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The Staffordshire Hoard is the largest hoard of Anglo-Saxon gold and silver metalwork yet found. It consists of over 3,500 items.

 

The hoard was most likely deposited in the 7th century and contains artifacts probably manufactured during the 6th and 7th centuries. It was discovered in 2009 in a field near the village of Hammerwich, near Lichfield, in Staffordshire, England. The location was in the Anglo-Saxon kingdom of Mercia at the time of the hoard’s deposition.

 

The hoard is of “radical” importance in Anglo-Saxon archaeology. The artifacts are nearly all martial in character and contain no objects specific to female uses. The average quality of the workmanship is extremely high and especially remarkable in view of a large number of individual objects, such as swords and a helmet, from which many of the fragments in the hoard came.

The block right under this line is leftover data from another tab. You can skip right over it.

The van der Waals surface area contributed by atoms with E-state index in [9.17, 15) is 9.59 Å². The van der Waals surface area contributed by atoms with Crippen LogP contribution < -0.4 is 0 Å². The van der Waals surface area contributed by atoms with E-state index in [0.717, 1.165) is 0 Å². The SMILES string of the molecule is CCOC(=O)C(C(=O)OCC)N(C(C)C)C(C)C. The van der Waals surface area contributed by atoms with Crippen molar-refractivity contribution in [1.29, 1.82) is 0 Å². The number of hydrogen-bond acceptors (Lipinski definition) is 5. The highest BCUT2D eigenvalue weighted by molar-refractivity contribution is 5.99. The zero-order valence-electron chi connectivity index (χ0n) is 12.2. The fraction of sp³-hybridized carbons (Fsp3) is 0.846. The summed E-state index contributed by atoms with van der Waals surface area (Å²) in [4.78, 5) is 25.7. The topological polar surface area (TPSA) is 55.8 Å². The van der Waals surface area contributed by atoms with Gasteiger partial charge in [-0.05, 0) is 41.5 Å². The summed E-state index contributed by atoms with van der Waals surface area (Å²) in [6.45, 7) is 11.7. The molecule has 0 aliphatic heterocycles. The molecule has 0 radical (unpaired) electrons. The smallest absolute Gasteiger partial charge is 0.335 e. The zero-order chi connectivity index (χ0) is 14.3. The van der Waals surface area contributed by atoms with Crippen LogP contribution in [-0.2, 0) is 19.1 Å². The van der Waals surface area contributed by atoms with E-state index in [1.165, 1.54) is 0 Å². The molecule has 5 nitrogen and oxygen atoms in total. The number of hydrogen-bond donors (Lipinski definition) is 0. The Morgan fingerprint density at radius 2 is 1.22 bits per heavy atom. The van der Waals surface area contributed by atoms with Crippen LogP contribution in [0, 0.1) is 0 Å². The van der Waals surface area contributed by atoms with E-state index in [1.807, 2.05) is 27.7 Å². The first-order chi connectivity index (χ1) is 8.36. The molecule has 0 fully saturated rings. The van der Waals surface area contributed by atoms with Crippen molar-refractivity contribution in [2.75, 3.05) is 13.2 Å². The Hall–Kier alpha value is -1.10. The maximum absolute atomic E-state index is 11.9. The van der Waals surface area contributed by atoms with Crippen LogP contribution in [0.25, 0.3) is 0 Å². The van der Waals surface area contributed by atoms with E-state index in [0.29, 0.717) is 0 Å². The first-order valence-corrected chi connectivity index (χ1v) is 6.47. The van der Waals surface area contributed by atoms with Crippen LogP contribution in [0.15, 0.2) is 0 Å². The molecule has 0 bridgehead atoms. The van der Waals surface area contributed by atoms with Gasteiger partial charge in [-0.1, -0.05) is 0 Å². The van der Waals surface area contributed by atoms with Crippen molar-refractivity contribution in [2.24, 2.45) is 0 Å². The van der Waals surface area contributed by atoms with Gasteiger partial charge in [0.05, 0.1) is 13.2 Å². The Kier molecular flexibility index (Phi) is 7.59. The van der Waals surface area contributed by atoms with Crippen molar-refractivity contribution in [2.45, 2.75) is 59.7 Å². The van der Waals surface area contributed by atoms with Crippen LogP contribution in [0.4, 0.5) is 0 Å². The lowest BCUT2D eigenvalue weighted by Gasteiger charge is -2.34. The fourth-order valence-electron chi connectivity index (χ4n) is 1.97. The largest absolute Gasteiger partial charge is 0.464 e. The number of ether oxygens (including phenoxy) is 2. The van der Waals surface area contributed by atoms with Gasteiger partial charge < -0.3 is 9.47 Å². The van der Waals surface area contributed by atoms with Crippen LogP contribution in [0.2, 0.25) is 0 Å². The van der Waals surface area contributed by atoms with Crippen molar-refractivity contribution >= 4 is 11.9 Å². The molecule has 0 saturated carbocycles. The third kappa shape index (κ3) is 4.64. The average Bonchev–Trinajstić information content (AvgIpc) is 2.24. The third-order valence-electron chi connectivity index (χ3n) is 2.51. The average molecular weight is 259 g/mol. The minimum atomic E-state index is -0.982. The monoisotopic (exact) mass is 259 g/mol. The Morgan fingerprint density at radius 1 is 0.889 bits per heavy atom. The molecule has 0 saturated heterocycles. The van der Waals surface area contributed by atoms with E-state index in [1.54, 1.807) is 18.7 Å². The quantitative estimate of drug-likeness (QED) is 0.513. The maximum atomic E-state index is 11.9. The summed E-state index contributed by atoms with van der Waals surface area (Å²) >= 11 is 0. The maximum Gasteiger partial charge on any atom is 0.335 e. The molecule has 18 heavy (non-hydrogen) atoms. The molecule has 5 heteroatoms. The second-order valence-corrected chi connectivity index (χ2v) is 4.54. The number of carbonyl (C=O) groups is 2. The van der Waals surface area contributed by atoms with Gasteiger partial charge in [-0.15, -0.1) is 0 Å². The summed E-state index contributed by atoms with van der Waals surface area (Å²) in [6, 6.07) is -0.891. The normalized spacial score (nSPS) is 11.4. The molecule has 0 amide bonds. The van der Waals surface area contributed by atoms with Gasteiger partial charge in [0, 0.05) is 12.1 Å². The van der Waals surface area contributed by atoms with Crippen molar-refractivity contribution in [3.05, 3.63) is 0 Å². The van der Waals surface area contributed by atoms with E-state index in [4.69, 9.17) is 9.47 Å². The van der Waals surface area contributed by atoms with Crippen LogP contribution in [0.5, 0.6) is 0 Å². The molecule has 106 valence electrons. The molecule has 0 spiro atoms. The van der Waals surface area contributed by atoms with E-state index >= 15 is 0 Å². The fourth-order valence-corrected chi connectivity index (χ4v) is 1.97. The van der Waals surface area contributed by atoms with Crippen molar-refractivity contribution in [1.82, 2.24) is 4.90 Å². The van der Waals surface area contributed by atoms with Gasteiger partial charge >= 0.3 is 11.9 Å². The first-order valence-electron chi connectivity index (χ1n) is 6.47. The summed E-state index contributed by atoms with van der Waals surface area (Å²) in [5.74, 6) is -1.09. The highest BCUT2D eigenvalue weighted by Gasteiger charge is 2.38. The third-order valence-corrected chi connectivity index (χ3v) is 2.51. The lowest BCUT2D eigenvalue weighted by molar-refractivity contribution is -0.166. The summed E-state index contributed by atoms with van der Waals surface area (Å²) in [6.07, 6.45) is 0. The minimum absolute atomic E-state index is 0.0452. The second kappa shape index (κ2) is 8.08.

The hoard was deposited in a remote area, just south of the Roman Watling Street, 2 miles west of Letocetum, at the time part of the extra-parochial area of Ogley Hay, in the highland separating the Pencersæte and Tomsæte within the kingdom of Mercia.

 

The quality of the artifacts buried in the hoard is very high. The apparent selection of “martial” artifacts, especially the decoration of swords, does not suggest that the hoard consists simply of loot. Most of the gold and silver items appear to have been intentionally removed from the objects they were previously attached to. Brooks associates the predominantly warlike character of the artifacts in the hoard with the custom of giving war-gear (heriot) as death duty to the king upon the death of one of his noblemen. The removal of the sword pommel caps finds a parallel in Beowulf which mentions warriors stripping the pommels of their enemies’ swords.

 

 

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